Though the flight to Vilnius was (unsurprisingly) empty, I shared the row with a chatty fellow traveler.  He pointed out the window and spoke to me in what I assumed was Lithuanian.  When I told him no, I did not understand, in English, he said “Français?” and I replied with a hesitant “Oui…”  He explained that he was pointing at the blanket of snow that covered the land below.  Coming from a city of the seaside and sunshine, I was not thrilled with this observation.  We continued the conversation as well as two people speaking a second language could, and I discovered that Mikhail Yurkov was a Russian pianist giving a private concert in Vilnius that night.  He lived in Paris, which is why he had learned French, but his Russian accent was very strong.  When I told him that I was going to explore Lithuania because I was Lithuanian, he shook and kissed my hand.  He repeated the gesture when I mentioned that I would love to visit Russia after reading the Russian novel War and Peace.  With this expression of friendship, I felt good about my upcoming time in Lithuania.

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It wasn’t difficult to show the taxi driver my hostel address, so I made my way into town with ease. I stayed at the Litinterp Guesthouse Vilnius in a large, single room with an ensuite bathroom for the same price as I paid for my room in London, a shared bedroom of 14 with a communal hall bathroom.

I noticed the poverty of the area between the airport and the city center, evident from the extensive graffiti and overall disrepair of some of the buildings.  Vilnius’s Old Town, however, found on the south side of the Neris River that divides the city, contrasted the capital’s suburbs as quaint and clean little village within an Eastern European metropolis.  I ate dinner at Forto Dvaras, a Lithuanian chain restaurant that makes authentic Lithuanian food certified by Lithuanian’s Culinary Heritage Fund.  I ordered potato pancakes, a dish that I am familiar with from meals with the Lithuanian half of my family. The pancakes tasted delicious and reminded me exactly of the ones I enjoy at home.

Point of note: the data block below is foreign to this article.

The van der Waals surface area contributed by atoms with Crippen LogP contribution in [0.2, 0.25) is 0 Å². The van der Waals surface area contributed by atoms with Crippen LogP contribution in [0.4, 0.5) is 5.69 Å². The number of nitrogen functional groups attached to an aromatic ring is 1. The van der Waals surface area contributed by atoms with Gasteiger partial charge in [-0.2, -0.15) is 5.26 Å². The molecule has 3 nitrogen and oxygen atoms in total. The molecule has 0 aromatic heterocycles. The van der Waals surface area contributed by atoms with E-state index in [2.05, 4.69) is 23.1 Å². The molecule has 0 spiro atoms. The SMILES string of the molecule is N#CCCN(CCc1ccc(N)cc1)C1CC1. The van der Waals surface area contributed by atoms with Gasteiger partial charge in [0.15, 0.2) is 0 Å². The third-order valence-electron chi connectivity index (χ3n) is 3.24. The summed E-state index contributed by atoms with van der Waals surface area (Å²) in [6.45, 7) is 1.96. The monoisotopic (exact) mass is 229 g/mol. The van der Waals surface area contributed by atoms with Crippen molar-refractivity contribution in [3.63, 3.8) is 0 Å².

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Churches of Vilnius

Vilnius awoke sluggish yet sunny the next morning, and I boarded the hop-on-hop-off tour bus from a rather deserted town square.  Accompanied by only two other couples, I rode the bus around Vilnius, gathering an idea of the city’s layout, as well as historic information about the country as a whole.

The first thing I realized of Old Town Vilnius were the churches.  Acting like the blue-light system on a college campus, if standing in front of one church, one can turn 360 degrees and find another place of worship within sight and walking distance.  I’m convinced you could do so all day.

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Church of S. Casimir

The Vilnius Cathedral Basilica can be found in Cathedral Square, the center of Vilnius’s Old Town.  This Roman Catholic church is one of the most celebrated sites in Vilnius, hosting religious services, the remains of St. Casimir, Lithuania’s patron saint, and even, one time, Pope John Paul II.  The cathedral shares the square with the Bell Tower of Vilnius Cathedral that overlooks the old city.